A poor painting is better than a good photograph — this was the criterion Pauls Stradiņš (1896–1958) set for graphic materials commissioned for the museum. This collection includes the portraits of prominent doctors, representations of medical technologies and procedures, as well as other artworks in a variety of techniques. The initial core of the collection was composed of the works of Stradiņš’ patient and family friend Jānis Tillbergs (1880–1972) and those of Tillbergs’ students. Their portraits of famous medical workers and researchers throughout the ages were made primarily based on black-and-white reproductions and press photography. For the depiction of medical scenes, the artists relied on illustrations and written historical descriptions. During the Soviet period, the Museum commenced its annual tradition of preparing a “Medicine in Art” exhibit, augmenting its collection with new paintings, sculptures, bookplates, caricatures and other works.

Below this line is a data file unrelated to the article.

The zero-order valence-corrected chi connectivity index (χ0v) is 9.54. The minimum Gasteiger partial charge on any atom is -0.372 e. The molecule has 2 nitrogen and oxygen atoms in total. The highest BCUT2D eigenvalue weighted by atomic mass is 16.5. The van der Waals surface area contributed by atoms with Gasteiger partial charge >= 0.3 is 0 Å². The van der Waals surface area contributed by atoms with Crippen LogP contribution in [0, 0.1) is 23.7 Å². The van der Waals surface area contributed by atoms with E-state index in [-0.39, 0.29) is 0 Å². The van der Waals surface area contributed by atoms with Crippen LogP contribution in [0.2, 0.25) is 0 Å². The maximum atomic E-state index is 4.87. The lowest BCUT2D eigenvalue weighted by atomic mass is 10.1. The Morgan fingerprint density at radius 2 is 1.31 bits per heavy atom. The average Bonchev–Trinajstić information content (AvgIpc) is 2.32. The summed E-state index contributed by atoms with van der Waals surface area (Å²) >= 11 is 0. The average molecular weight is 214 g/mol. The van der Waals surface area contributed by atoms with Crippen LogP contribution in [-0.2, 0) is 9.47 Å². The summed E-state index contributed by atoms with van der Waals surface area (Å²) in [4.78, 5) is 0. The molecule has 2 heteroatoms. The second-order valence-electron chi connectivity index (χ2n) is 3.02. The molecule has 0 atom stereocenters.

This portrait of Austrian doctor and scientist Clemens von Pirquet (1874–1929) was painted by Jānis Roberts Tillbergs (1880–1972) upon Pauls Stradiņš’ commission in the tradition of academic realism. Pirquet established the notion of allergy, contributed to methods of diagnosing tuberculosis, and studied many other matters in bacteriology and immunology.
Uldis Zemzaris (b. 1928). Portrait of oncologist Rasma Ceplīte. 1967. Graphite on paper, 51 × 42 cm.
In the 1980s, the Museum commissioned new work from many young Latvian painters. Normunds Brasliņš’ (b. 1962) portrait of the Baltic German surgeon Ernst Gustav Benjamin von Bergmann (1836–1907) stands out for its artistic solution, refined composition and colour scheme.